Synonyms for cuneifolia or Related words with cuneifolia

erubescens              breviflora              vestita              laxiflora              debilis              plumosa              calcarata              oblongifolia              virgata              hirtella              colorata              atropurpurea              ciliatum              mucronata              connata              rivularis              congesta              hookeri              lepidota              auriculata              uniflora              sagittata              anomalum              spathulata              corymbosa              foliosa              arbuscula              glabrescens              ellipticum              subulata              labill              gracillima              sessiliflora              pedunculata              foveolata              ovatum              pedicellata              salisb              ferruginea              incana              ventricosa              recurva              johnstonii              horrida              pulchellum              emarginata              ciliata              speciosum              peduncularis              bolanderi             

Examples of "cuneifolia"
"D. cuneifolia" produces green somewhat broad carnivorous leaves, up to long. "D. cuneifolia" can become up to in height without the inflorescence and wide.
Gesneria cuneifolia (yerba parrera) is a plant species in the Gesneriaceae family.
Psychotria cuneifolia is a species of plant in the Rubiaceae family. It is endemic to Ecuador.
In its natural habit larvae feed on Weinmania eriocampa, Uapaca sp., Eugenia cuneifolia and Sclerocarya caffra
"Eremophila cuneifolia" is classified as "not threatened" by the Government of Western Australia Department of Parks and Wildlife.
The larvae feed on "Hermannia" species (including "Hermannia diffusa", "Hermannia incana", "Hermannia comosa", "Hermannia cuneifolia", "Hermannia pulverata") and "Hebiscus aethiopicus".
During summer in South Africa, "D. cuneifolia" oversummers. It is found only near the Table mountain complex in South Africa.
"Saxifraga cuneifolia" was first described by Carl Linnaeus in the 1759 10th edition of "Systema Naturae". The Latin word "Saxifraga" means literally "stone-breaker", from Latin "saxum" meaning "stone" + "frangere" meaning "to break". It is usually explained by reference to certain saxifrages' ability to settle in the cracks of rocks. The species' Latin epithet "cuneifolia" means “wedge-shaped leaves”.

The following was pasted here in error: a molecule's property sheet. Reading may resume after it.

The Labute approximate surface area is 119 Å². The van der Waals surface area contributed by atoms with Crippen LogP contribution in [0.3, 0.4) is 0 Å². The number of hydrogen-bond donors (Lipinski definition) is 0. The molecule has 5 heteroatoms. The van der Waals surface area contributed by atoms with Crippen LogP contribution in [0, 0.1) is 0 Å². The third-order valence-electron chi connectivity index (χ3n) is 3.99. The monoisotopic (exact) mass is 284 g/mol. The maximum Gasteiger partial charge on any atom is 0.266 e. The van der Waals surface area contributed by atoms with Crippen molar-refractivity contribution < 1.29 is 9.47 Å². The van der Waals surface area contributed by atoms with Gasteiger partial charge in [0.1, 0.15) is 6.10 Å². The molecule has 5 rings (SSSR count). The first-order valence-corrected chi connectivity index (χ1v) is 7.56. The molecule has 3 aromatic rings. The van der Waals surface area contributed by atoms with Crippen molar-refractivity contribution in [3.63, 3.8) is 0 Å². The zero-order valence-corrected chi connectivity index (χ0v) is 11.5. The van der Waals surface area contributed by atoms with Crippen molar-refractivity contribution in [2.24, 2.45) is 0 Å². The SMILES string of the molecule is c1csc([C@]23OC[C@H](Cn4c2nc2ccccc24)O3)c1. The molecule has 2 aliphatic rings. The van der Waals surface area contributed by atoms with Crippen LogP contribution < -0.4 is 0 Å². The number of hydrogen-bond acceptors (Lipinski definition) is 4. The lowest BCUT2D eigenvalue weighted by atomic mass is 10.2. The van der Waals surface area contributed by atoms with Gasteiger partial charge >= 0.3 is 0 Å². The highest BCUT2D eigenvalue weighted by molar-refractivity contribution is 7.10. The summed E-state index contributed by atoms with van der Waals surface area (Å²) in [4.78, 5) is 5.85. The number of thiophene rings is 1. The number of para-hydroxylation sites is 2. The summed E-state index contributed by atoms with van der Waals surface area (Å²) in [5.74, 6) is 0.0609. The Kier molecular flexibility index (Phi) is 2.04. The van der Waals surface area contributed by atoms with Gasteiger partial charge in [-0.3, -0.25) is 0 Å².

Saxifraga cuneifolia, the lesser Londonpride, shield-leaved saxifrage or spoon-leaved saxifrage, is a herbaceous perennial plant belonging to the Saxifragaceae family.
Drosera cuneifolia is a small rosette-forming species of perennial sundew native to the Cape in South Africa. It was first described in 1781.
Meriania cuneifolia is a species of plant in the Melastomataceae family. It is endemic to Ecuador. Its natural habitat is subtropical or tropical moist montane forests.
"Hemigenia" species are mostly endemic to Western Australia, but "H. cuneifolia" occurs in New South Wales and Queensland, "H. biddulphiana" grows in Queensland and "H. purpurea" in New South
Secamone cuneifolia is a species of plant in the Asclepiadaceae family. It is endemic to Yemen. Its natural habitats are subtropical or tropical dry forests and subtropical or tropical dry shrubland.
Acacia cuneifolia is a shrub belonging to the genus "Acacia" and the subgenus "Phyllodineae". It is native to an area in the South West and Wheatbelt regions of Western Australia.
The larvae feed on "Hibiscus" (including "Hibiscus aethiopicus"), "Sida", "Pavonia" (including "Pavonia burchellii"), "Waltheria" and "Hermannia" species (including "Hermannia diffusa", "Hermannia incana", "Hermannia comosa", "Hermannia depressa" and "Hermannia cuneifolia").
The larvae feed on "Satureja cuneifolia", "Satureja montana" and "Thymus serpyllum". They create a spatulate leaf case of about 8 mm long when living on "Satureja". When it lives on "Thymus", it makes a composite leaf case out of three or four leaflets. The rear end is bivalved and the mouth angle is about 45°. Larvae can be found from autumn to June.
The name is sometimes applied to any of several closely related plants of the saxifrage genus. The section "Gymnopera" of the genus "Saxifraga" are collectively referred to as "London Pride saxifrages", and others of them have "London Pride" in their common names, for example the Lesser London Pride, "S. cuneifolia", and the Miniature London Pride, "S. umbrosa" var. "primuloides".
The larvae feed on "Lavatera arborea", "Hibiscus" (including "Hibiscus aethiopicus", "Hibiscus gossypinus" and "Hibiscus pusillus"), "Sida", "Pavonia" (including "Pavonia burchellii", "Pavonia macrophylla" and "Pavonia columella"), "Triumfetta" and "Hermannia" species (including "Hermannia diffusa", "Hermannia incana", "Hermannia comosa", "Hermannia coccocarpa", "Hermannia candicans", "Hermannia pilosula", "Hermannia pallius", "Hermannia pollens" and "Hermannia cuneifolia").
Eremophila cuneifolia, commonly known as pinyuru is a flowering plant in the figwort family, Scrophulariaceae and is endemic to the north-west of Western Australia. It is a spreading, sticky shrub with wedge-shaped leaves, coloured sepals and usually deep purple flowers.
"Grindelia squarrosa", a plant with bright yellow flowers indigenous to much of the United States, is commonly called curlycup gumweed. "Grindelia robusta", found in the western states, is a coastal scrub bush that is reputed to have several medicinal uses. Hairy gumweed, "Grindelia cuneifolia", occurs in brackish coastal marshes of western North America, such as in some portions of the San Francisco Bay perimeter.